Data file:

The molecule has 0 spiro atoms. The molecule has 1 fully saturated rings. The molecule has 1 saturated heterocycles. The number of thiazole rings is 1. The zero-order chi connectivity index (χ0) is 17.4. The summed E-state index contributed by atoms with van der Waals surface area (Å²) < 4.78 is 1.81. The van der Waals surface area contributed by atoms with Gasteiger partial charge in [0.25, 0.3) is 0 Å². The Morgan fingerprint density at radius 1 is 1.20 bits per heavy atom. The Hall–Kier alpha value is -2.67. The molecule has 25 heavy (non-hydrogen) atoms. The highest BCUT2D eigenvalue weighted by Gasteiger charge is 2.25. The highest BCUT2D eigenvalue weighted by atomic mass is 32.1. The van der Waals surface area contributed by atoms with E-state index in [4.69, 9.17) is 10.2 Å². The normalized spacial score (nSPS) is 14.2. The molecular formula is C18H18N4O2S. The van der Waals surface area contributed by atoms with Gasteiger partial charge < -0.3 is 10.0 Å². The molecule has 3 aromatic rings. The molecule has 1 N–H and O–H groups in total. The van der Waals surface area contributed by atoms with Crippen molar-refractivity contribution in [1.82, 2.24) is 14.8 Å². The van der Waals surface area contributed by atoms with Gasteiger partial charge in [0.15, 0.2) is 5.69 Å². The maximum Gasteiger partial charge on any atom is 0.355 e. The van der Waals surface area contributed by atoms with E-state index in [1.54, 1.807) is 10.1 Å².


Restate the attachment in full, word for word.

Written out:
The molecule has 0 spiro atoms. The molecule has 1 fully saturated rings. The molecule has 1 saturated heterocycles. The number of thiazole rings is 1. The zero-order chi connectivity index (χ0) is 17.4. The summed E-state index contributed by atoms with van der Waals surface area (Å²) < 4.78 is 1.81. The van der Waals surface area contributed by atoms with Gasteiger partial charge in [0.25, 0.3) is 0 Å². The Morgan fingerprint density at radius 1 is 1.20 bits per heavy atom. The Hall–Kier alpha value is -2.67. The molecule has 25 heavy (non-hydrogen) atoms. The highest BCUT2D eigenvalue weighted by Gasteiger charge is 2.25. The highest BCUT2D eigenvalue weighted by atomic mass is 32.1. The van der Waals surface area contributed by atoms with E-state index in [4.69, 9.17) is 10.2 Å². The normalized spacial score (nSPS) is 14.2. The molecular formula is C18H18N4O2S. The van der Waals surface area contributed by atoms with Gasteiger partial charge < -0.3 is 10.0 Å². The molecule has 3 aromatic rings. The molecule has 1 N–H and O–H groups in total. The van der Waals surface area contributed by atoms with Crippen molar-refractivity contribution in [1.82, 2.24) is 14.8 Å². The van der Waals surface area contributed by atoms with Gasteiger partial charge in [0.15, 0.2) is 5.69 Å². The maximum Gasteiger partial charge on any atom is 0.355 e. The van der Waals surface area contributed by atoms with E-state index in [1.54, 1.807) is 10.1 Å².